MAPPING THE CENTERS OF COLLECTING Collections by States

The greatest accumulation of '56 material is in the New York tri-state area with 1,656 items: New York 879, New Jersey 392 and Connecticut 385 items.

New York--879 items

The New York Public Research Library with its 272 items.

Columbia University's 257 holdings are rich in content and show continued interest on maintaining a leading scholarly collection in East European studies. The collection offers different media: an archival collection from the '56 emigration community; 686 items 28 boxes; transcripts of Oral History project with 626 interviews; and the Bela Kiraly papers; microforms from Radio Free Europe, pamphlets; sound- and video recordings. However, they are in the process of digitizing all these materials with Hungarian colleagues from the Open Society Archive to commemorate the 50th anniversary of the 1956 invasion.

The rest of this article is only available to active members of Questia

Sign up now for a free, 1-day trial and receive full access to:

  • Questia's entire collection
  • Automatic bibliography creation
  • More helpful research tools like notes, citations, and highlights
  • Ad-free environment

Already a member? Log in now.

Notes for this article

Add a new note
If you are trying to select text to create highlights or citations, remember that you must now click or tap on the first word, and then click or tap on the last word.
Loading One moment ...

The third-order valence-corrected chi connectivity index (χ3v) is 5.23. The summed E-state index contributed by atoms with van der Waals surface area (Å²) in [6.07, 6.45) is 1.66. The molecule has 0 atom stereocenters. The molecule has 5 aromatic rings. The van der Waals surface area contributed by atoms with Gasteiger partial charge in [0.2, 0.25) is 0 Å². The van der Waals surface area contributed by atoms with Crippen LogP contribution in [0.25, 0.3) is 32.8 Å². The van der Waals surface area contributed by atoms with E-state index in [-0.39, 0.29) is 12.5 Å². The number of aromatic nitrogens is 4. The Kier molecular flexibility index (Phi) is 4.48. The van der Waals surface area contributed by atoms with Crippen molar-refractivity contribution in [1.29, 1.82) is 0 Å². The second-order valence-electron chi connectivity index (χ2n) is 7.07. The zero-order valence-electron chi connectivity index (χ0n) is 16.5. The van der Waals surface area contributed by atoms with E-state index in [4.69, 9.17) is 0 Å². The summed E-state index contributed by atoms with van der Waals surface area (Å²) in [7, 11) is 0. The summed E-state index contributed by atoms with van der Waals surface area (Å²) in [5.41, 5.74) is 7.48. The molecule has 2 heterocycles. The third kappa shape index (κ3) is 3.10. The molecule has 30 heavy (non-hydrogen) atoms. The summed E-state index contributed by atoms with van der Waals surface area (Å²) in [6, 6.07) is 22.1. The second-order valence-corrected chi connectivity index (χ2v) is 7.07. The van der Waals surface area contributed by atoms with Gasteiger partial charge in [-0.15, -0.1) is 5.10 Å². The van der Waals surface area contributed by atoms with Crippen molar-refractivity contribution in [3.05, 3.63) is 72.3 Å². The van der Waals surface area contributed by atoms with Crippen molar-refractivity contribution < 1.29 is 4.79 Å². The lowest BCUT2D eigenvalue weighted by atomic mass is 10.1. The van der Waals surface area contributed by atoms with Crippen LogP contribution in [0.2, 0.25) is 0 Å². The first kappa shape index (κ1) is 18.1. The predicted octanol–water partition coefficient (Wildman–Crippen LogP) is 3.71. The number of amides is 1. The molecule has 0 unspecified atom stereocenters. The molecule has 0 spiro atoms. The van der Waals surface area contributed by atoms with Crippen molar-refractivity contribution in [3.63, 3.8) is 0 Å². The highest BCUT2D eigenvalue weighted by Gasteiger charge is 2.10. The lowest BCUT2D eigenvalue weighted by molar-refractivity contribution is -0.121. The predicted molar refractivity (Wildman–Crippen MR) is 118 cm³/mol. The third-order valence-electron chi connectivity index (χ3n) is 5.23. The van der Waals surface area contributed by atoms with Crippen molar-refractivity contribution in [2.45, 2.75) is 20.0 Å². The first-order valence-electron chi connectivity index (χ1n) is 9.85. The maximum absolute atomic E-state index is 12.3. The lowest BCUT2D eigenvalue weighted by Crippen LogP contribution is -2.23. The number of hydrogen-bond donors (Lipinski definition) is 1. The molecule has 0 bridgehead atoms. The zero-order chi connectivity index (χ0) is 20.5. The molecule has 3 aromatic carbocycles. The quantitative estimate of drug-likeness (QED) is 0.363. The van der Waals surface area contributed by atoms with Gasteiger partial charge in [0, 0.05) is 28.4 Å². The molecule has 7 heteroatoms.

Project items
Notes
Cite this article

Cited article

Style
Citations are available only to our active members.
Sign up now to cite pages or passages in MLA, APA and Chicago citation styles.

Cited article

The Subject of the 1956 Hungarian Revolution in American Academic Libraries
Settings

Settings

Typeface
Text size Smaller Larger
Search within

Search within this article

Look up

Look up a word

  • Dictionary
  • Thesaurus
Please submit a word or phrase above.
Print this page

Print this page

Why can't I print more than one page at a time?

While we understand printed pages are helpful to our users, this limitation is necessary to help protect our publishers' copyrighted material and prevent its unlawful distribution. We are sorry for any inconvenience.
Full screen

matching results for page

Cited passage

Style
Citations are available only to our active members.
Sign up now to cite pages or passages in MLA, APA and Chicago citation styles.

Cited passage

Welcome to the new Questia Reader

The Questia Reader has been updated to provide you with an even better online reading experience.  It is now 100% Responsive, which means you can read our books and articles on any sized device you wish.  All of your favorite tools like notes, highlights, and citations are still here, but the way you select text has been updated to be easier to use, especially on touchscreen devices.  Here's how:

1. Click or tap the first word you want to select.
2. Click or tap the last word you want to select.

OK, got it!

Thanks for trying Questia!

Please continue trying out our research tools, but please note, full functionality is available only to our active members.

Your work will be lost once you leave this Web page.

For full access in an ad-free environment, sign up now for a FREE, 1-day trial.

Already a member? Log in now.

Are you sure you want to delete this highlight?